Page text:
12 fruits and vegetables to plant during the fall

12 fruits and vegetables to plant during the fall

Autumn is the best time for planting in Southern California to get berries established for the spring harvest and fill your pantry with tasty greens, brassicas, peas and root crops all winter long. Here are 12 things to plant right now:

Beets and other root vegetables
Carrots can take weeks to germinate, but other root vegetables such as beets, parsnips, radishes and turnips grow easily from seed. Pro type: Their sour green tops can be harvested (sparingly) as the roots ripen to refresh soups, stews and salads.

Strawberries and blueberries

Strawberries and blueberries

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Berry
Plant strawberries, raspberries and other currants in loose, well-composted soil for a spring harvest that will increase each year. Pro type: Blueberries require acidic potting soil in large containers that are at least 24 inches deep. Water every two months with 4 tablespoons of white vinegar mixed in 2 liters of water to maintain the acidity that blueberries crave.

Bok choy
Bok choy is faster and easier to grow than cabbage because it does not have to form a head and it is sweeter. Pro type: Cut the outer leaves, when they are 6-10 inches, to keep the harvest going all winter.

Broccoli

Broccoli

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Broccoli & brassicas
Kale, arugula, broccoli and tender broccolini are easiest to grow (from seedlings) and give you a long harvest through the winter.

Celery
Horticultural celery is bushy, full of flavor and easy to harvest by trimming the outer stems and leaves as needed. Pro type: A six-pack of seedlings planted in well-composted soil should keep juicers, snacks and cooks in celery all winter.

Flowers
Calendulas, nasturtiums, viola and young chrysanthemum leaves are tasty eye candy in salads. Blooming cabbage adds a beautiful color to the autumn garden. Pro type: Sweet peas are not edible, but are so fragrant that you do not care: Plant their seeds now to get abundant spring bouquets.

Garlic, onions and leeks
Onions, leeks and garlic are an investment in your future cooking needs (seven to nine months from planting), but scallions, also called green onions, are ready in 70 days, and when the green tops are 6-8 inches high, you can trim them and watch them grow up again.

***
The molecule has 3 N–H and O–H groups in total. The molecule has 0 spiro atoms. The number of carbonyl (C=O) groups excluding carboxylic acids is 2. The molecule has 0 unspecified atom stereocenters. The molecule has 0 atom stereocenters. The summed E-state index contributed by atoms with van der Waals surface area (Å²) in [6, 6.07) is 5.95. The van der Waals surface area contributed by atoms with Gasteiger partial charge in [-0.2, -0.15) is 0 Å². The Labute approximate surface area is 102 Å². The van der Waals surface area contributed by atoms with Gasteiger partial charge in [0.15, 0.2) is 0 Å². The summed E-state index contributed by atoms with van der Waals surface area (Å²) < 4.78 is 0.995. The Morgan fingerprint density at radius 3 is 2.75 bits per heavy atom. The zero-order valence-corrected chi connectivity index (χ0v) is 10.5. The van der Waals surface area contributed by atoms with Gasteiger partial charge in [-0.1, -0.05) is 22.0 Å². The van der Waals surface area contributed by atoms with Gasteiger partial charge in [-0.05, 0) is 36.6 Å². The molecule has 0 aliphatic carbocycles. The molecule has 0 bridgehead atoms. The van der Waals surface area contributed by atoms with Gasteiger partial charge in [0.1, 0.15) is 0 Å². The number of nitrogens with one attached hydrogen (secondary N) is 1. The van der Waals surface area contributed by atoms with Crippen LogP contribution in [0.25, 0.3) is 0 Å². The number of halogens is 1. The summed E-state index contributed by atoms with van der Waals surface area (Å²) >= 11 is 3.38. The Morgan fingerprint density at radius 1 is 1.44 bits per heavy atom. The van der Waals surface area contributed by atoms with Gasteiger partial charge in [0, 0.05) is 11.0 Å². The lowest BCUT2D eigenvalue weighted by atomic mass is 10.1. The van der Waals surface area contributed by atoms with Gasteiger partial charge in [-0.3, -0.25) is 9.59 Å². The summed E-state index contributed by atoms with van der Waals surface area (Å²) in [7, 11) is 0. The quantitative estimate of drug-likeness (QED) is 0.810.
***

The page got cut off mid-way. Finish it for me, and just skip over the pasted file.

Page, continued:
Herbs
Parsley, chives and tarragon thrive in cooler weather and are best planted from seedlings. Pro type: Sow coriander seeds directly into the soil (they do not like to be transplanted) as well as fennel and dill, which easily grow from seeds.

Kale

Kale

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Kale and other leafy greens
Tasty, sour and nutritious, spinach, kale, arugula, mustard, collards and other leafy greens thrive in mild weather, grow easily from seed and produce abundantly. Pro type: Rinse aphids off as soon as they appear and plant over several weeks to prolong the harvest.

Salad
Romaine, butterhead, red leaves, radicchio, fris̩e Рthese tender leaves are the basis of good salads and make a meal alone with a good oil and vinegar. Pro type: Choose several varieties and plant from seed or as transplants for staggered harvest.

Peas
Peas are easy to grow, and whether they are sugar schnapps with edible pods or in need of peeling, they are deliciously fresh out of the garden. Pro type: Plant from seed over several weeks until successive harvests and provide support so they can climb.

Potatoes

Potatoes

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Potatoes
Plant seed potatoes in a large fabric container like a GeoPot or Smart Pot. Roll the sides down to about 5 inches, enough to cover the potatoes with 3 inches of potting soil. You add soil as leaves form, covering all but a few, and roll the sides up as the potatoes multiply inside. An alternative: Plant chunks of organic, purchased potatoes with two or three eyes on each.

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